issue 164 - October 1986
Is That It?
by Bob Geldof
(Sidgwick & Jackson)
Bob Geldof's autobiography is very refreshing. As always, you take the man warts and all or not at all - he makes no compromises to the casual reader who might be offended by his language or his sex life. If he's writing about his life, he rightly decides, then he's writing about all his life - and that means the beatings by his father, the blistering contempt for the Catholic church, the teenage addiction to masturbation and the pop star indulgence as well as the fund-raising for Africa. He's certainly redefining the concept of sainthood (and now knighthood) for the better.
The book gives a clear sense of how spontaneous and sudden the original Band Aid endeavour was - one minute he was chasing his tail down the blind alley of a fading career and the next he'd watched the BBC pictures from Ethiopia and none of it seemed to matter any more.
As has been the case throughout the Geldof phenomenon, you'll look in vain here for any political analysis of the problems he's confronted. He knows that the original choice of name was accurate, that all his work was 'like putting a tiny plaster on a wound that required 12 stitches'. But there's no attempt to confront his readers with the roots of famine in the global economic system.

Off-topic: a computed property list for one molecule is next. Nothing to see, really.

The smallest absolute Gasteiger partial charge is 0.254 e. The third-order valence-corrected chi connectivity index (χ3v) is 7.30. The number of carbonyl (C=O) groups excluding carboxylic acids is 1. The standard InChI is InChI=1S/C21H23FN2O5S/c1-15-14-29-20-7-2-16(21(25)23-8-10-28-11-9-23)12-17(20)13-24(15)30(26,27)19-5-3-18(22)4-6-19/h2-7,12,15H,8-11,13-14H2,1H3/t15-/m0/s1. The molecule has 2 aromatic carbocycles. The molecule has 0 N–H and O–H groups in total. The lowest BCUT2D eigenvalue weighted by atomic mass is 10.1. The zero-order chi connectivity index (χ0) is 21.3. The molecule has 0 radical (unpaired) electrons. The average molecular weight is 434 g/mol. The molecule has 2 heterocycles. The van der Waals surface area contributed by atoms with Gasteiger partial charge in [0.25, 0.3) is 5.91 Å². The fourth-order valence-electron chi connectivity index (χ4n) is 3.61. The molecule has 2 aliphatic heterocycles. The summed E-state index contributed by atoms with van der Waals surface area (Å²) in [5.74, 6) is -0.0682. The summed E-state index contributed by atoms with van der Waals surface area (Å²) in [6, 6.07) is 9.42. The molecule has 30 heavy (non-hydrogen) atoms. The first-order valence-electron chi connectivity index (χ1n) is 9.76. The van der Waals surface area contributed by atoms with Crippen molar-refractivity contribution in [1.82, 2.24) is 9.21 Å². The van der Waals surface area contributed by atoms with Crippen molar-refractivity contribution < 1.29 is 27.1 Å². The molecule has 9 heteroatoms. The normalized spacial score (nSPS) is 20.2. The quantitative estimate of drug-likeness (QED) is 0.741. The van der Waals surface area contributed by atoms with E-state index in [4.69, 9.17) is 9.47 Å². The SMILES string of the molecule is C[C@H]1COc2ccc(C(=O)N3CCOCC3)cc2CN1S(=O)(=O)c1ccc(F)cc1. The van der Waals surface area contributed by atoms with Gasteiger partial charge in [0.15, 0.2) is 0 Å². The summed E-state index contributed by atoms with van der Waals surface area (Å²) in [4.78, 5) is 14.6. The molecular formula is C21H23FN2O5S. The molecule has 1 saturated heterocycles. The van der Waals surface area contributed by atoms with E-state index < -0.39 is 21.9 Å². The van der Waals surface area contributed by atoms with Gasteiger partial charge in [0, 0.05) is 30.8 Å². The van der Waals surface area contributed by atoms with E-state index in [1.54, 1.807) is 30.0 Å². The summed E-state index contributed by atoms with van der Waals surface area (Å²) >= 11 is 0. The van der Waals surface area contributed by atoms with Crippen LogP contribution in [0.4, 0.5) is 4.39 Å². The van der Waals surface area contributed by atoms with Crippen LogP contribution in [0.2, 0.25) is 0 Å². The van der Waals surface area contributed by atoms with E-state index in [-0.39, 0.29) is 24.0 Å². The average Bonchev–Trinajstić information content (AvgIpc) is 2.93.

But his fierce independence, outspokenness and compassion still have great political value. He may have helped bring about a sea change in the climate of our attitude to the Third World. Only yesterday we received a letter from a lecturer wishing to take advantage of what he described as the post-Geldof idealism infecting his students.
And for the meantime this is an absolutely riveting read.
Some situations are beyond parody. President Reagan is already a caricature of the worst of US political life. The contras are a fabricated force of hired thugs and captured peasants. Indeed Nicaragua's whole unenviable position in Central America seems to be merely that of a venue for a staged and scripted confrontation.
Such a crude scenario scarcely needs the skills of a sharp cartoonist. But Roger Sanchez draws his political lines with skill and style and does at least serve to remind his readers of the absurdity on which this tragedy is based. Uncle Sam is firmly set up as the villain of the piece and little Nicaragua is the target of his tyranny.